My program has two functions. The first part checks whether the file supplied is a OLE2 Document file or not. If it is a OLE2 Document file, it Open the storage file using Win32 API StgOpenStorage(). Then, the second function tries to read information from the above-mentioned four nodes. Here is the code. Before writing the code, please include the 'atlbase.h' file in your class header file.

// Opened the storage(.msg file) for reading.

void CMSGFileDlg::OnOK()
{
   // TODO: Add extra validation here
   HRESULT hr = S_OK;
   try
   {
      USES_CONVERSION;
      TCHAR strFilePath[MAX_PATH+1] = {0};
      _tcscpy(strFilePath, _T("C:\\Test Mail.msg"));

      // Check for valid storage file.
      hr = StgIsStorageFile(T2W(strFilePath));

      if(FAILED(hr))
      {
         // Error, This is not a valid storage file!
         AfxMessageBox(_T("Not a Storage file"),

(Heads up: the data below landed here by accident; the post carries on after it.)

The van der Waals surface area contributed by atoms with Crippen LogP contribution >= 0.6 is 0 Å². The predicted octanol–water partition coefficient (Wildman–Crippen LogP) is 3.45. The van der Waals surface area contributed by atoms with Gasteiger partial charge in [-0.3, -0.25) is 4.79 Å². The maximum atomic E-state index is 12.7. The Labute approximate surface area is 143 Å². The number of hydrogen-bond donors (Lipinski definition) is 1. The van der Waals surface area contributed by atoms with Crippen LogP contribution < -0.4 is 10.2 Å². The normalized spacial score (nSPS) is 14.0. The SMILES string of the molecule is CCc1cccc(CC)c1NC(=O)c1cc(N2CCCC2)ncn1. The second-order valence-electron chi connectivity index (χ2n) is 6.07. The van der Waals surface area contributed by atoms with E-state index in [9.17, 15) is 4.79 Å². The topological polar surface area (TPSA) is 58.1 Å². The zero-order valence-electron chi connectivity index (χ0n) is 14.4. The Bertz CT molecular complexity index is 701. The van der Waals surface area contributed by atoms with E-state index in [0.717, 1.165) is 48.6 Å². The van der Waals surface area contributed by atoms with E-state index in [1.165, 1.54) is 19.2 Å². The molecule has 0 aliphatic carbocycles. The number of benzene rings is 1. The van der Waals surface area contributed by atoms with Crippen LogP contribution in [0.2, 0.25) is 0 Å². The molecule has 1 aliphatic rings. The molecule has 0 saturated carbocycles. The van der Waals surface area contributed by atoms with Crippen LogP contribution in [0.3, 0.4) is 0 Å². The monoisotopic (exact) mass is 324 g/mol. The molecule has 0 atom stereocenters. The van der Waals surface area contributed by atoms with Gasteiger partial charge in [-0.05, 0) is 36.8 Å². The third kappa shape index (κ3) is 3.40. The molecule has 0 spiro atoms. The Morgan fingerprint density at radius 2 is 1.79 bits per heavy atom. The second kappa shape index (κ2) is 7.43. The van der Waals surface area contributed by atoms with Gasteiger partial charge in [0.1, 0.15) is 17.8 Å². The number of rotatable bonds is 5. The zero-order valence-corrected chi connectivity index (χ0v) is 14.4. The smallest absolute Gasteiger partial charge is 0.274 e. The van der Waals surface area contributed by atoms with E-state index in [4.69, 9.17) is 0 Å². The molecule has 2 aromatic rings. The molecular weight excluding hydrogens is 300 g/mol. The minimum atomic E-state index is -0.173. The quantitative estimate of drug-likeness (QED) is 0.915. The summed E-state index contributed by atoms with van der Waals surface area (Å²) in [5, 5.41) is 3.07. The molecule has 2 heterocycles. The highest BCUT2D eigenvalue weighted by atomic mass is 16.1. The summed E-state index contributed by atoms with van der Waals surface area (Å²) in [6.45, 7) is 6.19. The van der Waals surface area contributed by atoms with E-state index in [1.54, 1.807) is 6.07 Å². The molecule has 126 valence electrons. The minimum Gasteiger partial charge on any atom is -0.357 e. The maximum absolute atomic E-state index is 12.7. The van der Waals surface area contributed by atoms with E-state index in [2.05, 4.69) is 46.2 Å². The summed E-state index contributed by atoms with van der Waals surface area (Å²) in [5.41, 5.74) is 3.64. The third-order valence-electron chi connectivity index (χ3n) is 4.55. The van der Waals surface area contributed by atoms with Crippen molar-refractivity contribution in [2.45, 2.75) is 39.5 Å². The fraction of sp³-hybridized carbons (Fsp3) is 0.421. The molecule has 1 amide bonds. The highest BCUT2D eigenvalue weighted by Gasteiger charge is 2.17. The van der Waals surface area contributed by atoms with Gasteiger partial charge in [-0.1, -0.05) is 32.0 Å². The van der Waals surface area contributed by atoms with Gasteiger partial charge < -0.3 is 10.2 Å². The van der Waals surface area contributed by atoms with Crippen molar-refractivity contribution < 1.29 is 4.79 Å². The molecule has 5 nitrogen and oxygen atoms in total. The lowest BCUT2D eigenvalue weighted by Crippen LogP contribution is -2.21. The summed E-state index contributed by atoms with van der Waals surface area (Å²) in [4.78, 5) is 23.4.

MB_OK | MB_ICONINFORMATION);
         return;
      }
      else
      {
         // This is a storage file

         CComPtr<IStorage> pIStorage;
         hr = StgOpenStorage(T2W(strFilePath),
            NULL,
            STGM_DIRECT |
            STGM_READ |
            STGM_SHARE_EXCLUSIVE,
            NULL,
            0,
            &pIStorage);

         if(FAILED(hr))    // Error in Opening storage file
            throw hr;
         else              // Read Storage file
         {
            hr = ReadStorage(pIStorage);
            if(FAILED(hr))
            {
               throw hr;
            }
         }
      }
   }
   catch(HRESULT hrError)
   {
      LPVOID lpMsgBuf = NULL;
      ::FormatMessage(FORMAT_MESSAGE_ALLOCATE_BUFFER |
         FORMAT_MESSAGE_FROM_SYSTEM | FORMAT_MESSAGE_IGNORE_INSERTS,
            NULL, hrError,
         MAKELANGID(LANG_NEUTRAL, SUBLANG_DEFAULT),
         (LPTSTR)&lpMsgBuf,
         0,
         NULL);

      // Display Error message.
         if ( lpMsgBuf )
      {
         AfxMessageBox((LPTSTR)lpMsgBuf,MB_OK | MB_ICONINFORMATION);
         // Free the buffer.
         LocalFree(lpMsgBuf);
      }    // end of if
   }
   CDialog::OnOK();
}

How to Read a MS Outlook (.msg) File Using ATL and MFC

This part extracts the mail body, subject, and recipient address from the .msg file and then displays it in a message box.